Am­gen sev­ers 14-year Cy­to­ki­net­ics part­ner­ship, bail­ing on ome­cam­tiv af­ter mixed PhI­II re­sults

Amgen is shrugging off a 14-year development alliance and the tens of millions of dollars spent to develop a new heart drug at Cytokinetics after a Phase III trial turned up weak data — leaving Cytokinetics to soldier on alone.

Omecamtiv mecarbil technically worked, meeting the primary composite endpoint in the Phase III GALACTIC-HF study. But it missed a key secondary endpoint, which analysts had been following as a key marker for success — reduction of cardiovascular (CV) death. While Cytokinetics celebrated the results, its stock tanked 43% upon the news, and analysts warned of an uncertain path ahead. Now, Amgen wants out.

Carl Hansen, AbCellera CEO (University of British Columbia)

From a pair of Air Jor­dans to a $200M-plus IPO, Carl Hansen is craft­ing an overnight R&D for­tune fu­eled by Covid-19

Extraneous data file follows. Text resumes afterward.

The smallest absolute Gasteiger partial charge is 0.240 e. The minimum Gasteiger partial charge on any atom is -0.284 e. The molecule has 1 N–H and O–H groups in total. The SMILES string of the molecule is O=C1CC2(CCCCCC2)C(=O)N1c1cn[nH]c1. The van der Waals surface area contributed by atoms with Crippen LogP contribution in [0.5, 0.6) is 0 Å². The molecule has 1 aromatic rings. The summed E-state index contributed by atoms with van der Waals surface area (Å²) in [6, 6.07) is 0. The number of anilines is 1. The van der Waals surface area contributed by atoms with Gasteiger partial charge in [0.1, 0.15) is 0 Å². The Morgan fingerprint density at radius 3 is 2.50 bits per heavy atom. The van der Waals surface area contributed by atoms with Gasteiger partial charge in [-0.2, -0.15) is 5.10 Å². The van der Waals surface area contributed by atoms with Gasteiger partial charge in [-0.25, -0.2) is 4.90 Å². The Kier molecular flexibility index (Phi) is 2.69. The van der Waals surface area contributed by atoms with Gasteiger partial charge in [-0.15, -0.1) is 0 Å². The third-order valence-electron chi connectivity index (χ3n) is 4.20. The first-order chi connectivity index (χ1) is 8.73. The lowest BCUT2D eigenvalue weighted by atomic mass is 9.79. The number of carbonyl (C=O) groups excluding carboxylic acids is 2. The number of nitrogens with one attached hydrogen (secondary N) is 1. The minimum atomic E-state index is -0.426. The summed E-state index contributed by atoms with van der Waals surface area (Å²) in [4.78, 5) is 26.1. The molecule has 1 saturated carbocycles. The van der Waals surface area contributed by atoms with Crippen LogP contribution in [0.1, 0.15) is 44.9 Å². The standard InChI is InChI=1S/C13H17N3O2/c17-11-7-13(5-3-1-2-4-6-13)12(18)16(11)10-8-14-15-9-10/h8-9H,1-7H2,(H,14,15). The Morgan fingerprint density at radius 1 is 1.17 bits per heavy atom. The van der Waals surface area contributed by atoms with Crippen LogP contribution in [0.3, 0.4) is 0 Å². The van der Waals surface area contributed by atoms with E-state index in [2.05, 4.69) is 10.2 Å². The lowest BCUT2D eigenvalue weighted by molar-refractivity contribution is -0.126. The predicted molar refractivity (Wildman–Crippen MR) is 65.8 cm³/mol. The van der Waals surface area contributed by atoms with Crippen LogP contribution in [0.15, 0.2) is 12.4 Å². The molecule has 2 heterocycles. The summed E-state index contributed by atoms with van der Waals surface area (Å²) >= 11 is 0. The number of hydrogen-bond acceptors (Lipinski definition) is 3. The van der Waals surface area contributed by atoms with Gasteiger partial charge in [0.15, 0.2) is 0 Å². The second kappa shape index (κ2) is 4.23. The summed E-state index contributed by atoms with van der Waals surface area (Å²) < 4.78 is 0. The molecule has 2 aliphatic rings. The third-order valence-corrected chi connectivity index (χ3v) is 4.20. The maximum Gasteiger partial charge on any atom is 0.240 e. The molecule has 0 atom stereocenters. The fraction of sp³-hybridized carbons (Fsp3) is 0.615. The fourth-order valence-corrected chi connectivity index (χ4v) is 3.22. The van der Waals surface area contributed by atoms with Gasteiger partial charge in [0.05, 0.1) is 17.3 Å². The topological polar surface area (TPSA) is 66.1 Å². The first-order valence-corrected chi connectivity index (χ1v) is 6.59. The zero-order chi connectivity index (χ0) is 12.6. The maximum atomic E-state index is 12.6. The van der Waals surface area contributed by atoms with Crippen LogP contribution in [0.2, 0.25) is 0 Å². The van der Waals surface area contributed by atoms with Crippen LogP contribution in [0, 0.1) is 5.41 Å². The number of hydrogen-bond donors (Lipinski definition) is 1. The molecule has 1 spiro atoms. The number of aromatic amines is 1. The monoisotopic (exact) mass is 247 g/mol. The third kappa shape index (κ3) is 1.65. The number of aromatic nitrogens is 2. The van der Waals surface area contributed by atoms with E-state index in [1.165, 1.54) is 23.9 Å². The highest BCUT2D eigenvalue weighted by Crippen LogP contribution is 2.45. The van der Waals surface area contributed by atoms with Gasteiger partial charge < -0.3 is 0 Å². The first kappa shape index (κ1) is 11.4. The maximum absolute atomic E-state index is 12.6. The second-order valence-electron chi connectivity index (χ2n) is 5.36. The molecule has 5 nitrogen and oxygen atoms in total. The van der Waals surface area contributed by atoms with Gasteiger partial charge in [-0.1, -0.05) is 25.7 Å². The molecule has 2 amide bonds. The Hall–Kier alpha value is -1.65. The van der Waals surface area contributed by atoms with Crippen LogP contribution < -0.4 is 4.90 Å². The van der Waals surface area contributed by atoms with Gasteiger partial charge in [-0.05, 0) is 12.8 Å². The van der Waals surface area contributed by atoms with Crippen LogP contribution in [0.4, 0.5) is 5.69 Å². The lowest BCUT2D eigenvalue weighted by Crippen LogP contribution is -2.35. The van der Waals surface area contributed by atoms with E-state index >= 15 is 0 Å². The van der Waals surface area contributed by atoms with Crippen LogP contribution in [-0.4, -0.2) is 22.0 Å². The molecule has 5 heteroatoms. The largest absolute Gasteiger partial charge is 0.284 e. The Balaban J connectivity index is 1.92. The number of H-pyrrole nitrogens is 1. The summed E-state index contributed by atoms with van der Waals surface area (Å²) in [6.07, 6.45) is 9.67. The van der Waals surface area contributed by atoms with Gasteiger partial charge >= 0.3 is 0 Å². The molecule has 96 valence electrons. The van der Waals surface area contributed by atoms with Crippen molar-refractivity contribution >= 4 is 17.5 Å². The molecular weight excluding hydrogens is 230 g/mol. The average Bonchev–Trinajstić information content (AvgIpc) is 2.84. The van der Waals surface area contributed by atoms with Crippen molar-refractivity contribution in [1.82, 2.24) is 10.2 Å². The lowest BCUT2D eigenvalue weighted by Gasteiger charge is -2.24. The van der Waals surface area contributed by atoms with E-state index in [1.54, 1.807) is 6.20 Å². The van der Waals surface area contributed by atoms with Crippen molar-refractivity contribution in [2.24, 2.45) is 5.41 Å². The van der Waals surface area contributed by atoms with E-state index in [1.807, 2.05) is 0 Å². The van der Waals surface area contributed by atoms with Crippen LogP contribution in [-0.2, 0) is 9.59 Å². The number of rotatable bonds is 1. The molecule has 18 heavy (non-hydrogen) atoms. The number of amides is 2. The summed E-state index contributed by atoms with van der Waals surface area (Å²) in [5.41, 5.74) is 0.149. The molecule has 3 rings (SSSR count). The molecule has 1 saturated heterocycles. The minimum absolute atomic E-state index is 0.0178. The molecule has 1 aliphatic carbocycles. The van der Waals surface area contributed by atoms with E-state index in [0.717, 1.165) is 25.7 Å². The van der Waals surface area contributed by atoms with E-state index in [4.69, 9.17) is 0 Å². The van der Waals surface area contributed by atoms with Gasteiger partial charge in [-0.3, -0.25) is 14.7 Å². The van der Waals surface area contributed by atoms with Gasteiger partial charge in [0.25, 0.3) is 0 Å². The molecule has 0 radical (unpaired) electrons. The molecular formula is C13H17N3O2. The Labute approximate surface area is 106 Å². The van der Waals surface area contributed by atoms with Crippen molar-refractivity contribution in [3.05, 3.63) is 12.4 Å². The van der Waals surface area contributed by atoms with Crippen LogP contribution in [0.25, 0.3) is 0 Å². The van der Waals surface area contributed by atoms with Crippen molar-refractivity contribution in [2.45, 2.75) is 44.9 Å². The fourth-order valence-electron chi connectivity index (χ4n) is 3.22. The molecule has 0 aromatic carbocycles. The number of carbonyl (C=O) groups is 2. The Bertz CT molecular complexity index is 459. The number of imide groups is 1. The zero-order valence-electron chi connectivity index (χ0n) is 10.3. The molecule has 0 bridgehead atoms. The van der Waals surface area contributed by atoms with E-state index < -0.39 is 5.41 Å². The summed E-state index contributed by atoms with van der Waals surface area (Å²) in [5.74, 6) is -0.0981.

Back in the summer of 2019, Carl Hansen left his post as a professor at the University of British Columbia to go full time as the CEO at a low-profile antibody shop he had founded called AbCellera.

As biotech CEOs go, even after a fundraise Hansen wasn’t paid a whole heck of a lot. He ended up earning right at $250,000 for the year. His compensation package included a loan — which he later paid back — and a pair of Air Jordan tennis shoes. His newly-hired CFO, Andrew Booth, got a sweeter pay packet than that — which included his own pair of Air Jordans.

Endpoints Premium

Premium subscription required

Unlock this article along with other benefits by subscribing to one of our paid plans.

Leonard Schleifer, Regeneron CEO (Andrew Harnik/AP)

Trail­ing Eli Lil­ly by 12 days, Re­gen­eron gets the FDA OK for their Covid-19 an­ti­body cock­tail

A month and a half after becoming the experimental treatment of choice for a newly diagnosed president, Regeneron’s antibody cocktail has received emergency use authorization from the FDA. It will be used to treat non-hospitalized Covid-19 patients who are at high-risk of progressing.

Although the Rgeneron drug is not the first antibody treatment authorized by the FDA, the news comes as a significant milestone for a company and a treatment scientists have watched closely since the outbreak began.